Camille Bacon-Smith’s Daemon Eyes

Bacon-Smith-DaemonCamille Bacon-Smith’s Daemon Eyes is an omnibus edition of Eye of the Daemon and Eyes of the Empress, which tell the story of the half-daemon Evan Davis, who is part of a most unusual detective agency.

To fill in the situation, Evan is the half-breed son of the demon lord Badad, a lord of the Prince Ariton. Unlike most such, Evan has survived to become a young man — such half-breeds generally either kill themselves or are killed by one agency or another: they’re powerful and insane, which is not a good combination from anyone’s point of view. The prologue relates Evan’s story at the point where he first encounters Omage, a lord of the Prince Azmod, rival to the Prince Ariton — or perhaps we should say, in the way that daemons think of these things, that Azmod and Ariton never ally themselves with each other. Badad, known in his human form as Kevin Bradley (“Brad”), comes to kill the boy before he does real damage to the planes of existence, and decides, in the face of Evan’s anger and need, not to. He is thus consigned to remain as Evan’s guardian until the end of Evan’s natural life. With him is the daemon Lirion, who takes human form as Lily Ryan.

Eye of the Daemon is the first book in the “Daemons, Inc.” series, about Kevin Bradley, known as Brad, a private investigator who is actually the demon Badad; Evan Davis, his half-human son; and Lily Ryan, their partner and Evan’s lover, who is the demon Lirion.Bacon-Smith has done some updating from the original version, but no heavy revisions. The second book is another installment, in which Kevin Bradley is the one at risk from the machinations from a reincarnation of the last Empress of China. This one spans the continent, from Philadelphia to Vancouver, and takes Brad, as he is known, into some very scary places indeed.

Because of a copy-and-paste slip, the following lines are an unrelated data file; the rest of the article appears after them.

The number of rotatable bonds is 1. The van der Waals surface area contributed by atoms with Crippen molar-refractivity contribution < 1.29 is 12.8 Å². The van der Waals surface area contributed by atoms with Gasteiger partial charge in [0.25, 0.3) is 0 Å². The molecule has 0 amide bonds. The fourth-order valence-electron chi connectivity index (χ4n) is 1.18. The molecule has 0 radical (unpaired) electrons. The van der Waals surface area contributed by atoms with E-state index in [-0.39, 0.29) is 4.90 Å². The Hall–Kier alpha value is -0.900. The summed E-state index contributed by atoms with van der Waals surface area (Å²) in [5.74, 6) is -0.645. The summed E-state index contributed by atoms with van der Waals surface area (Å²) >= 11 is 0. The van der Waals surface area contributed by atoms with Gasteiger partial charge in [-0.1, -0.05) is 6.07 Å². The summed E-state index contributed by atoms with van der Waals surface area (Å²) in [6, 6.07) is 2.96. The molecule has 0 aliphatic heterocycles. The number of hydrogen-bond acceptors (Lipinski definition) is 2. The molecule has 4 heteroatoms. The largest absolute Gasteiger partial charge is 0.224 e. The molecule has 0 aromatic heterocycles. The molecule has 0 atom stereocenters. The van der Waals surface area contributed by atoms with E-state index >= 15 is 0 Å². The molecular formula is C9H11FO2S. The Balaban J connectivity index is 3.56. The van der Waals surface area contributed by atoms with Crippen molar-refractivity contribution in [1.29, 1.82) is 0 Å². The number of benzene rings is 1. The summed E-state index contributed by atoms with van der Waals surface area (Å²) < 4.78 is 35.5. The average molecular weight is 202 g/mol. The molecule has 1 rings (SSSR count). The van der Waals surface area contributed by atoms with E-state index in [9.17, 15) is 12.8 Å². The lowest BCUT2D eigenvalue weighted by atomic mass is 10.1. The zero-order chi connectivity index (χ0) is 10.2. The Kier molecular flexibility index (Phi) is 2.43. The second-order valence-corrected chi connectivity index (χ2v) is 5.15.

The way in which Bacon-Smith explores the relationship of father and son is noteworthy. Eye of the Daemon provides a sensitive and intelligent view of a young man’s coming of age in relation to/ his father and his father’s influence, while Eyes of the Empress puts the shoe in the other foot, so to speak: rather than Brad being the anchor in Evan’s life, Evan is now his father’s rescuer. Add a layer of emotions that Brad can’t identify very well and can’t really deal with, the product of his extended sojourn in a physical body, and you have an intriguing story indeed.

In spite of the flaws in the first book, this omni edition is certainly worth reading. Bacon-Smith includes some fascinating universe building in her description of the planes and their inhabitants that serves to round out the story very well and, when all is said and done, the psychological realism is exemplary.

(DAW, 2007)


Robert M. Tilendis lives a deceptively quiet life. He has made money as a dishwasher, errand boy, legal librarian, arts administrator, shipping expert, free-lance writer and editor, and probably a few other things he’s tried very hard to forget about. He has also been a student of history, art, theater, psychology, ceramics, and dance. Through it all, he has been an artist and poet, just to provide a little stability in his life. Along about January of every year, he wonders why he still lives someplace as mundane as Chicago; it must be that he likes it there. You may e-mail him, but include a reference to Green Man Review so you don’t get deleted with the spam.

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